If you ever ate a bite of your favorite food and suddenly felt better about your day, you may be interested to know that a recent study suggests we share this feeling with bees.
The explanation is not that out of this world, since dopamine, the hormone responsible for the neurotransmission of different states, is actually found to be present in the brains of invertebrates.
The study found that bumblebees express dopamine-induced positive emotion-like behaviors. However, their nature and their association with emotions remain uncertain. The experiment trained some bumblebees with rewarding cues and the others with unrewarding ones. In comparison, the ones given a positive sucrose stimulus responded with a positive behavior.
"The finding that bees exhibit not just surprising levels of intelligence, but also emotion-like states, indicates that we should respect their needs when testing them in experiments, and do more for their conservation," stated Lars Chittka, senior professor and author of the research.
A second experiment was also conducted, and the subjects given a sucrose-based stimulus took a shorter time to reinitiate foraging in the aftermath of a simulated predator attack caused by a spider. The changes were reversed, stimulating fluphenazine, the dopamine's reversed hormone.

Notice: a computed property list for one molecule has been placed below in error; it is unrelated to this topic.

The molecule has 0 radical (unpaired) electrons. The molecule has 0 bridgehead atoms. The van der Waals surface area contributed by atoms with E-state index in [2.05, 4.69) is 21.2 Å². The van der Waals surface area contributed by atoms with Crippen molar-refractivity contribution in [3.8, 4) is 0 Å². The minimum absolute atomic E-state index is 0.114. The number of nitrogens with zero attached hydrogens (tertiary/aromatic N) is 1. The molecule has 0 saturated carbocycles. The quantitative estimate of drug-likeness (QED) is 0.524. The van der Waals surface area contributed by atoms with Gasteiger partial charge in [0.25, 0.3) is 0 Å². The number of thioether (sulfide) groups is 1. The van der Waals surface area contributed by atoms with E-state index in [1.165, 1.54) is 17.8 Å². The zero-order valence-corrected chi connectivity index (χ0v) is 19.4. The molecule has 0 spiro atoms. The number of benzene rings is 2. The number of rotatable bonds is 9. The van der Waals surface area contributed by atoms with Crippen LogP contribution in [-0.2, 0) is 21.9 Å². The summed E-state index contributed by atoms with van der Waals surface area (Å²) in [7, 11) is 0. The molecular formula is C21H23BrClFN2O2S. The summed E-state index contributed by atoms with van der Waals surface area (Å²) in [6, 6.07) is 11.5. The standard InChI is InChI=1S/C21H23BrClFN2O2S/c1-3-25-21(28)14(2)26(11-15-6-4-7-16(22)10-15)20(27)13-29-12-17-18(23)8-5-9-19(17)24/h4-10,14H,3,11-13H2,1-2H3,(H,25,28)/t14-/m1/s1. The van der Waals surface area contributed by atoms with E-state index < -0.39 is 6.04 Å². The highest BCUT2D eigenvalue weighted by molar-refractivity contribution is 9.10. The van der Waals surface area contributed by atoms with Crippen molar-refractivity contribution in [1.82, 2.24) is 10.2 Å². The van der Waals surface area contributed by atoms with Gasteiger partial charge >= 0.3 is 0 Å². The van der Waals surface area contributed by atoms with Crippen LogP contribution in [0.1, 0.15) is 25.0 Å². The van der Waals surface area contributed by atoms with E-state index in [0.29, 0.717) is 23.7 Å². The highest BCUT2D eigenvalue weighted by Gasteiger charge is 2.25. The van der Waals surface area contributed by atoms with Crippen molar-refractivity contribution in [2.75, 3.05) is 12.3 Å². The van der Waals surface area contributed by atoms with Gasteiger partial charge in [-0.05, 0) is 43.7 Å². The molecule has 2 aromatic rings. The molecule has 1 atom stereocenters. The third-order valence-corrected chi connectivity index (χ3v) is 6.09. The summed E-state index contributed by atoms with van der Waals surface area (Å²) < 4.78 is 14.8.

Other experiments suggested that the sucrose doesn't just work as an incentive for bees to be more curious and active, but it also opened a new set of possibilities in comprehending the anatomy of emotions when it comes to their natural manifestations as well as their impact on animals' decision-making processes.
"Sweet food can improve negative moods in human adults and reduce crying of new-borns in response to negative events. Our results suggest that similar cognitive responses are occurring in bees," declared Luigi Baciadonna, Ph.D. candidate and co-author.
This cognitive similarity could reinforce the idea that cognitive processes and brain wirings are similar due to the evolutionary processes' contributions.
The bees were trained to find food at a blue flower and none at a green one, then subjected to tests in the case of a blue-green flower. The ones that had drunk the sucrose prior to the experiment landed on the blue-green flower at a faster rate than their counterparts. Other experiments managed to rule out the possibility of parasitic variables to have contributed to the results. Consequently, this means that the dopamine-induced states similar to the emotions humans experience are actually genuinely the result of the external, artificial stimulus.
Conservation efforts are made in the case of bumblebees, as their dramatic population decline strongly suggests a highly probable numeric shrinking toward being an endangered species.